A recent report by The Wall Street Journal identified a new generation of supercomputers as the fuel behind Big Oil’s “digital arms race to find oil and trim costs.” Indeed, make a quick visit to the websites of most of the Supermajors – that’s BP, Chevron, ExxonMobil, Royal Dutch Shell, Total and Eni in oil speak – and you’ll meet geologists engaged in a high-stakes, multi-billion-dollar race to find new oil reservoirs in risky and difficult-to-reach areas, such as under a massive mountain of salt on the ocean floor.
These geological teams gather data to send to supercomputers on dry land for seismic imaging, the analysis of sonar data, or echoes captured from thousands of locations on the ocean floor. Supercomputers, software and scientists then transform this data into four dimensional models, 3D pictures of the sites overlaid with the element of time, which can reveal changes with clues to where new reservoirs may be hiding. The models help geologists determine where to drill new wells.
Such computer-modeled results kept exploration teams and management of Italy’s Eni awake for 10 days straight during the 2015 discovery of the largest gas reservoir in the Mediterranean, an event the firm has documented in a video. This year Eni announced the installation of its newest supercomputer, now estimated to be one of the top 10 most powerful computers on earth. This 18.6-petaflop silicon beast (1 petaflop = a quadrillion floating point operations per second) resides in its own custom-designed, solar-powered green building in a quiet village in Northern Italy. Until Eni’s upgrade this year, France’s Total held the record for fastest supercomputer in the oil and gas industry with its much-lauded Pangea machine, installed in 2016 in southwestern France.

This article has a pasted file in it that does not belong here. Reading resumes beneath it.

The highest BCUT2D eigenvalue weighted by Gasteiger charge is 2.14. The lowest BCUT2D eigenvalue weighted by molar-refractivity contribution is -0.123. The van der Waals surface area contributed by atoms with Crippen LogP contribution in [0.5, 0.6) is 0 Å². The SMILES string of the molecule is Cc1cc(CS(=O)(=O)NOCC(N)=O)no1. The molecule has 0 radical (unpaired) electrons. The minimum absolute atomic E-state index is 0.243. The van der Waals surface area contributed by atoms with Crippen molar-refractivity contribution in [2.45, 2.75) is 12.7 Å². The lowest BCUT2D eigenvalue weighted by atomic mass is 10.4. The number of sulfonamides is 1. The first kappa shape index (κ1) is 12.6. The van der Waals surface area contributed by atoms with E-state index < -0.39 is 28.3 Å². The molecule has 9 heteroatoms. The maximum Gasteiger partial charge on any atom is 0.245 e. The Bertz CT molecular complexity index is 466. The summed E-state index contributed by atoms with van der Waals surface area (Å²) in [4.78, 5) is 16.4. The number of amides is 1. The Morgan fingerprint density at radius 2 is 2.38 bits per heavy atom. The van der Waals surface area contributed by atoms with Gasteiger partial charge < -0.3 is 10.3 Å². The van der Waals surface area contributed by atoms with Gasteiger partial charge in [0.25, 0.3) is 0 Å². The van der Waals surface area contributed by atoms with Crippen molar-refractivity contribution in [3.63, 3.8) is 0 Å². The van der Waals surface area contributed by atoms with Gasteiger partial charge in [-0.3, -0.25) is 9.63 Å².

And yet with all this investment in computing muscle, neither Eni nor Total invests enough in R&D to pass our threshold for knowledge intensity, the test of whether a company is included in the Knowledge Leaders Index of the world’s most innovative companies. But another Supermajor does pass, Chevron.
Like Eni and Total, Chevron has been engaged in seismic imaging for at least a decade and in fact just announced a new deepwater discovery in the Gulf of Mexico in January. But something else is happening behind the scenes at Chevron that gives its intangible-adjusted financial statements the telltale footprint of a Knowledge Leader. So what sets Chevron apart? The Permian Basin, that huge shale patch in western Texas and a corner of southeastern New Mexico.